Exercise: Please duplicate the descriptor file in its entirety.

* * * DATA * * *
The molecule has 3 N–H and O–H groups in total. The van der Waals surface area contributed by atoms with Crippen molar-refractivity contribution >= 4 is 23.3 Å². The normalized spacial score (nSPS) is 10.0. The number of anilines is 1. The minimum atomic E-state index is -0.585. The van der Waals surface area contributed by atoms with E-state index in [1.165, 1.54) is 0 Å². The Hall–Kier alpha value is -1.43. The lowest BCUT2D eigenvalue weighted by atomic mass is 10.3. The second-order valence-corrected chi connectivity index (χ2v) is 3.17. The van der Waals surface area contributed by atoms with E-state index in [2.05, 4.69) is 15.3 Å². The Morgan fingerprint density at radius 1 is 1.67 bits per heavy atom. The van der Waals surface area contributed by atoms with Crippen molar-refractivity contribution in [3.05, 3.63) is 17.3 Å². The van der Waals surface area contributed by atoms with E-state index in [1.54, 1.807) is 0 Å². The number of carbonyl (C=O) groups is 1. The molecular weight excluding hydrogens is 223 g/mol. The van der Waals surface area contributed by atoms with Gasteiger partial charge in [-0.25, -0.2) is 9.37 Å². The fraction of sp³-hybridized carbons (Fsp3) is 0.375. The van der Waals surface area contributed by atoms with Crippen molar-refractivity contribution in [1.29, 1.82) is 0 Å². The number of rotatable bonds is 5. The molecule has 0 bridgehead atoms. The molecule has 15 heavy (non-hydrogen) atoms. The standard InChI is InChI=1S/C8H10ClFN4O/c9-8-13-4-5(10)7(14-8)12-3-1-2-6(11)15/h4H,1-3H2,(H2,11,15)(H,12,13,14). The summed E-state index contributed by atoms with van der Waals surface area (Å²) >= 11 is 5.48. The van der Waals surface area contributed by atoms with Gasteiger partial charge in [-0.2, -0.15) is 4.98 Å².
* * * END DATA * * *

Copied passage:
The molecule has 3 N–H and O–H groups in total. The van der Waals surface area contributed by atoms with Crippen molar-refractivity contribution >= 4 is 23.3 Å². The normalized spacial score (nSPS) is 10.0. The number of anilines is 1. The minimum atomic E-state index is -0.585. The van der Waals surface area contributed by atoms with E-state index in [1.165, 1.54) is 0 Å². The Hall–Kier alpha value is -1.43. The lowest BCUT2D eigenvalue weighted by atomic mass is 10.3. The second-order valence-corrected chi connectivity index (χ2v) is 3.17. The van der Waals surface area contributed by atoms with E-state index in [2.05, 4.69) is 15.3 Å². The Morgan fingerprint density at radius 1 is 1.67 bits per heavy atom. The van der Waals surface area contributed by atoms with Crippen molar-refractivity contribution in [3.05, 3.63) is 17.3 Å². The van der Waals surface area contributed by atoms with E-state index in [1.54, 1.807) is 0 Å². The number of carbonyl (C=O) groups is 1. The molecular weight excluding hydrogens is 223 g/mol. The van der Waals surface area contributed by atoms with Gasteiger partial charge in [-0.25, -0.2) is 9.37 Å². The fraction of sp³-hybridized carbons (Fsp3) is 0.375. The van der Waals surface area contributed by atoms with Crippen molar-refractivity contribution in [1.29, 1.82) is 0 Å². The number of rotatable bonds is 5. The molecule has 0 bridgehead atoms. The molecule has 15 heavy (non-hydrogen) atoms. The standard InChI is InChI=1S/C8H10ClFN4O/c9-8-13-4-5(10)7(14-8)12-3-1-2-6(11)15/h4H,1-3H2,(H2,11,15)(H,12,13,14). The summed E-state index contributed by atoms with van der Waals surface area (Å²) >= 11 is 5.48. The van der Waals surface area contributed by atoms with Gasteiger partial charge in [-0.2, -0.15) is 4.98 Å².